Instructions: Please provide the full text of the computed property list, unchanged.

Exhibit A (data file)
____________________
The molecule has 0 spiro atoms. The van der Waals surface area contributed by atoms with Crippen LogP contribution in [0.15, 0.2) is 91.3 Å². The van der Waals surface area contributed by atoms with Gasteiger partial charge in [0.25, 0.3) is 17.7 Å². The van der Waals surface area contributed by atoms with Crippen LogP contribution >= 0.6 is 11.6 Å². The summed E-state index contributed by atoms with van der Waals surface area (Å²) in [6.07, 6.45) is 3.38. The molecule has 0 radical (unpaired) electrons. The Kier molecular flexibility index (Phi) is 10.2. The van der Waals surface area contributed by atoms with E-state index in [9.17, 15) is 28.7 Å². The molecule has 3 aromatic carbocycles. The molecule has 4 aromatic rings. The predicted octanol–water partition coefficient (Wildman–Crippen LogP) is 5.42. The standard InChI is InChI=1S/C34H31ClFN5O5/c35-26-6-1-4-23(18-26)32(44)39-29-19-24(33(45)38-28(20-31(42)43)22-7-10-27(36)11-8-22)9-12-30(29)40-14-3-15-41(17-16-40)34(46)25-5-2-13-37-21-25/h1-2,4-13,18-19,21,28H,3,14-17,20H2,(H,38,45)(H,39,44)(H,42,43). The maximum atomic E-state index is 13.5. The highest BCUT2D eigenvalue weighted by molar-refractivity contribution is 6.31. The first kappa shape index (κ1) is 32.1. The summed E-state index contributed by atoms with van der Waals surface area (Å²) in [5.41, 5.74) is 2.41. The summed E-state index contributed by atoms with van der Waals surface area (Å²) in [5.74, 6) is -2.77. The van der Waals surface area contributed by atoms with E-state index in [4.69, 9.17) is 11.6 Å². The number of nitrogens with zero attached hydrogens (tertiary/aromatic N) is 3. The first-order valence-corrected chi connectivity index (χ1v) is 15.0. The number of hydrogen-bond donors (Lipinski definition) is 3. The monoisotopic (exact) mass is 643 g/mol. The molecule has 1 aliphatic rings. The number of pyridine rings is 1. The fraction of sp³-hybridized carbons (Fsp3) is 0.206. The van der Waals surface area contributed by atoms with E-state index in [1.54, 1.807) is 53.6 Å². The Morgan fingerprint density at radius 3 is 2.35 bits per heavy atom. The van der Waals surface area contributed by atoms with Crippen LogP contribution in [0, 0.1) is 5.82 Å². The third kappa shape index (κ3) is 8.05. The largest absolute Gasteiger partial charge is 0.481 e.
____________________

The molecule has 0 spiro atoms. The van der Waals surface area contributed by atoms with Crippen LogP contribution in [0.15, 0.2) is 91.3 Å². The van der Waals surface area contributed by atoms with Gasteiger partial charge in [0.25, 0.3) is 17.7 Å². The van der Waals surface area contributed by atoms with Crippen LogP contribution >= 0.6 is 11.6 Å². The summed E-state index contributed by atoms with van der Waals surface area (Å²) in [6.07, 6.45) is 3.38. The molecule has 0 radical (unpaired) electrons. The Kier molecular flexibility index (Phi) is 10.2. The van der Waals surface area contributed by atoms with E-state index in [9.17, 15) is 28.7 Å². The molecule has 3 aromatic carbocycles. The molecule has 4 aromatic rings. The predicted octanol–water partition coefficient (Wildman–Crippen LogP) is 5.42. The standard InChI is InChI=1S/C34H31ClFN5O5/c35-26-6-1-4-23(18-26)32(44)39-29-19-24(33(45)38-28(20-31(42)43)22-7-10-27(36)11-8-22)9-12-30(29)40-14-3-15-41(17-16-40)34(46)25-5-2-13-37-21-25/h1-2,4-13,18-19,21,28H,3,14-17,20H2,(H,38,45)(H,39,44)(H,42,43). The maximum atomic E-state index is 13.5. The highest BCUT2D eigenvalue weighted by molar-refractivity contribution is 6.31. The first kappa shape index (κ1) is 32.1. The summed E-state index contributed by atoms with van der Waals surface area (Å²) in [5.41, 5.74) is 2.41. The summed E-state index contributed by atoms with van der Waals surface area (Å²) in [5.74, 6) is -2.77. The van der Waals surface area contributed by atoms with E-state index in [4.69, 9.17) is 11.6 Å². The number of nitrogens with zero attached hydrogens (tertiary/aromatic N) is 3. The first-order valence-corrected chi connectivity index (χ1v) is 15.0. The number of hydrogen-bond donors (Lipinski definition) is 3. The monoisotopic (exact) mass is 643 g/mol. The molecule has 1 aliphatic rings. The number of pyridine rings is 1. The fraction of sp³-hybridized carbons (Fsp3) is 0.206. The van der Waals surface area contributed by atoms with E-state index in [1.54, 1.807) is 53.6 Å². The Morgan fingerprint density at radius 3 is 2.35 bits per heavy atom. The van der Waals surface area contributed by atoms with Crippen LogP contribution in [0, 0.1) is 5.82 Å². The third kappa shape index (κ3) is 8.05. The largest absolute Gasteiger partial charge is 0.481 e.